export default connect((store, { name }) => { isEnabled: isFeatureEnabled(store, name) })(EnabledFeature);  
import { isFeatureEnabled } from './reducers'

export default function createFeatureFlaggedContainer({ featureName, enabledComponent, disabledComponent }) {  
  function FeatureFlaggedContainer({ isEnabled, ...props }) {
    const Component = isEnabled ? enabledComponent : disabledComponent;

    if (Component) {
      return <Component ..props />;
    }

    // `disabledComponent` is optional property
    return null;
  }

  // Having `displayName` is very usefull for debuging.
  FeatureFlaggedContainer.displayName = `FeatureFlaggedContainer(${ featureName })`;

  return connect((store) => { isEnabled: isFeatureEnabled(store, featureName) })(FeatureFlaggedContainer);
}

(code in gist)

Handling paths in React application

When using React Router, "a" components should be replaced by Link:

<Link to="/about">About</Link>  
<Link to={`/${post.categorySlug}/${post.slug}`}>{post.name}</Link>  

Passing a route to Link as string works, but doesn't protect us from mistyping. Also changing routes is not very easy. For example if we decide that /${post.categorySlug}/${post.slug} should become /posts/${post.slug}, there would be a lot of grepping.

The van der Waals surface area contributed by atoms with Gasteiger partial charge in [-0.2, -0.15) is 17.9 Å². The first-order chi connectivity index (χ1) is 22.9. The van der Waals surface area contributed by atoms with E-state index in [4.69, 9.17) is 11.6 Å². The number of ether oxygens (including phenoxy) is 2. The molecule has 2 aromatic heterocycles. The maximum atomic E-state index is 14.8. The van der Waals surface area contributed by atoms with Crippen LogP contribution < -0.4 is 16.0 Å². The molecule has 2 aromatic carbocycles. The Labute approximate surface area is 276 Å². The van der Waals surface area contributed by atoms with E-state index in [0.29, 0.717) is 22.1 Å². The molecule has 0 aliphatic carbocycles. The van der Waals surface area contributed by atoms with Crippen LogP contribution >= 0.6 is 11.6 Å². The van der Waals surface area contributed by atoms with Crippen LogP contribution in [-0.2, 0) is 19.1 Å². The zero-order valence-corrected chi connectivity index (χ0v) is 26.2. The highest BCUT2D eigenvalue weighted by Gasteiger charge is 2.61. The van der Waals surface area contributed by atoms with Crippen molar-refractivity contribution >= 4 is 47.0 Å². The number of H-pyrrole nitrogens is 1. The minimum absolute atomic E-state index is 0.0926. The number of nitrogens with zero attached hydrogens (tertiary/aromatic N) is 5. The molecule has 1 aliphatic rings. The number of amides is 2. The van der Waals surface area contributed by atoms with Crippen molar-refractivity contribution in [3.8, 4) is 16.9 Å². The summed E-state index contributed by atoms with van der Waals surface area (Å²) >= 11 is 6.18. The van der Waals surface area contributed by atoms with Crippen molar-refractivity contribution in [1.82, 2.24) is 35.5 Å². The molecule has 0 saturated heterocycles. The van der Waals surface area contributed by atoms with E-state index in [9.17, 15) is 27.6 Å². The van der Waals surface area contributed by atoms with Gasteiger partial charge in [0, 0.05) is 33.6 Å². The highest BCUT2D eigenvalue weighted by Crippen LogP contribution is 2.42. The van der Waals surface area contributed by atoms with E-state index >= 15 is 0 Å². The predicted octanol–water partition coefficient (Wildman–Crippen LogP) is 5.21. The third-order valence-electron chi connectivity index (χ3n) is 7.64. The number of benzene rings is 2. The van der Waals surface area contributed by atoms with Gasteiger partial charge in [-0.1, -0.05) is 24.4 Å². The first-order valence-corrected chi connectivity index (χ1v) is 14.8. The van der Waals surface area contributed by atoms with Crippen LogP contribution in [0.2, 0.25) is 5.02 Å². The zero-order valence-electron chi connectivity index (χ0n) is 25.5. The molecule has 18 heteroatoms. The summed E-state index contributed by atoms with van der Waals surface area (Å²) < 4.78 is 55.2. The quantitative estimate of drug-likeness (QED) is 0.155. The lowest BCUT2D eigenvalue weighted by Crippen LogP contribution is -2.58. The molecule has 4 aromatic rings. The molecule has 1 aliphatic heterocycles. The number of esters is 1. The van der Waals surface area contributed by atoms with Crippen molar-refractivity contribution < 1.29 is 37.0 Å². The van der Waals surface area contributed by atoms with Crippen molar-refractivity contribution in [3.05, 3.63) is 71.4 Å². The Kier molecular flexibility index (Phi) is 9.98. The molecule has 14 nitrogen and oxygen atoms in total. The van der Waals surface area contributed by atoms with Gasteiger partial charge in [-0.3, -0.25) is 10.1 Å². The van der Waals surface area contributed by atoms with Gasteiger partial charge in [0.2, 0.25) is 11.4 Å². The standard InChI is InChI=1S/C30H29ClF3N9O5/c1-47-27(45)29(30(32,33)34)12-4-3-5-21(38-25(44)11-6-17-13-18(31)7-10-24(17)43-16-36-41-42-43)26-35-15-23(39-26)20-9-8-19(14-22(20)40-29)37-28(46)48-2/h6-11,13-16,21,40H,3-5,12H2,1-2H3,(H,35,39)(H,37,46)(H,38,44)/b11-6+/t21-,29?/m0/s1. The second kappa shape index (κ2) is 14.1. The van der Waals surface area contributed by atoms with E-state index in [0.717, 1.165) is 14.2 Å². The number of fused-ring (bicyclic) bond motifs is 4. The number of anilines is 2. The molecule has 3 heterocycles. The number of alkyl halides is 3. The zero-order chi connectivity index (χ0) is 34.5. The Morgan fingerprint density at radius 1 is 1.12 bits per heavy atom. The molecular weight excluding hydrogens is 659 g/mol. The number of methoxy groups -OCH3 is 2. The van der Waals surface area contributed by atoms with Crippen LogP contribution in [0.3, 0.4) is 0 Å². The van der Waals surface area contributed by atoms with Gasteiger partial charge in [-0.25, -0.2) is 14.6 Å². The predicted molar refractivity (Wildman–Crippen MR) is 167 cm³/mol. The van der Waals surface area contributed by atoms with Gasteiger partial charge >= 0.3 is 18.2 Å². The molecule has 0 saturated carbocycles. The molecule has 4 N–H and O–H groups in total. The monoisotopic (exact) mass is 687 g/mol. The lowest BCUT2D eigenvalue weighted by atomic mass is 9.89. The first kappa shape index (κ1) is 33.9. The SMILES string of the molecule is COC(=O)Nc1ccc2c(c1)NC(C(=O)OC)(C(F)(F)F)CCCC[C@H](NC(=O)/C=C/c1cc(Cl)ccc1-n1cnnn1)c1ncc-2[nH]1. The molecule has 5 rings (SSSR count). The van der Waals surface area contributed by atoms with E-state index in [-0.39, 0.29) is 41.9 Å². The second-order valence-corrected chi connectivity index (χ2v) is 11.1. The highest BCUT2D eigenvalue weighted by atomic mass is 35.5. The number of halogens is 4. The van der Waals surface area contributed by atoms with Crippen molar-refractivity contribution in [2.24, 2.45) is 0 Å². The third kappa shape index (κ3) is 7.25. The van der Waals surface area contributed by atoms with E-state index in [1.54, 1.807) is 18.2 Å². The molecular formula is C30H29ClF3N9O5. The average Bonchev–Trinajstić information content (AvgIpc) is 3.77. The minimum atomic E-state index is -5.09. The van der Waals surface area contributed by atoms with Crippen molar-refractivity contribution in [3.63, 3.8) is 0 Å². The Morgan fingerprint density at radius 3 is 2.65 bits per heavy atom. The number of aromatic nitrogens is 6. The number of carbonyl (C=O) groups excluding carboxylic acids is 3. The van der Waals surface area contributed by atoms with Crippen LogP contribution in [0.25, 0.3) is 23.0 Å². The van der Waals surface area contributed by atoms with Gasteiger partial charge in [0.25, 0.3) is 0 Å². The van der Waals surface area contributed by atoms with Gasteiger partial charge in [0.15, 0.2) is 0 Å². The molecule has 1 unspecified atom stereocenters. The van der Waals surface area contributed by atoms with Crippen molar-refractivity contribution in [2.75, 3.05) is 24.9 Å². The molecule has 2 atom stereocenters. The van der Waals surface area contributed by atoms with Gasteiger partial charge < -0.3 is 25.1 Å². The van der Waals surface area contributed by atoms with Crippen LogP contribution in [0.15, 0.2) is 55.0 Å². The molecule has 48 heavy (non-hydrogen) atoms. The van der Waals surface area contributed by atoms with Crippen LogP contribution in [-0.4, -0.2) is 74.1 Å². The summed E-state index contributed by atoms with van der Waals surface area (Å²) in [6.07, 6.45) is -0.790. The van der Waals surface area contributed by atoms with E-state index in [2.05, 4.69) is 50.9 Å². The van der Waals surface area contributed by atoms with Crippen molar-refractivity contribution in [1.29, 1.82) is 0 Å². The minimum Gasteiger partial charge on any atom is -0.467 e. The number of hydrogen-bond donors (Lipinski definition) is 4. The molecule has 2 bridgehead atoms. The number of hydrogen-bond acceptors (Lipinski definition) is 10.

Ruby on Rails solves those problems by generating a method for every route your application.

This concept works great with React Router:

<Link to={paths.about()}>About</Link>  
<Link to={paths.post(post)}>{post.name}</Link>  

All you have to do is define all your routes in file:

// routes.js
export default {  
   post(post) {
     return `/${post.categorySlug}/${post.slug}`;
   },

   about() {
    return '/about';
   },

   // not all routes are strings
   contacts() {
     return { pathname: 'contacts', state: { modal: true } }; 
   },

   // helper for image sources
   image(path) {
     return `https://product-hunt-cdn.com/images/${path}`
   }

   // ....
};

This technique works great with flow, giving you type safety in your links.

I have thought several times about generating this file from router component. But didn't have a chance to do so and with React Router v4 this won't be very easy.

Flow as replacement for PropType

A couple of months ago at Product Hunt, we decided to switch from React.PropTypes to Flow. Initially, we started using Flow just for function definitions. Then we start replacing propType.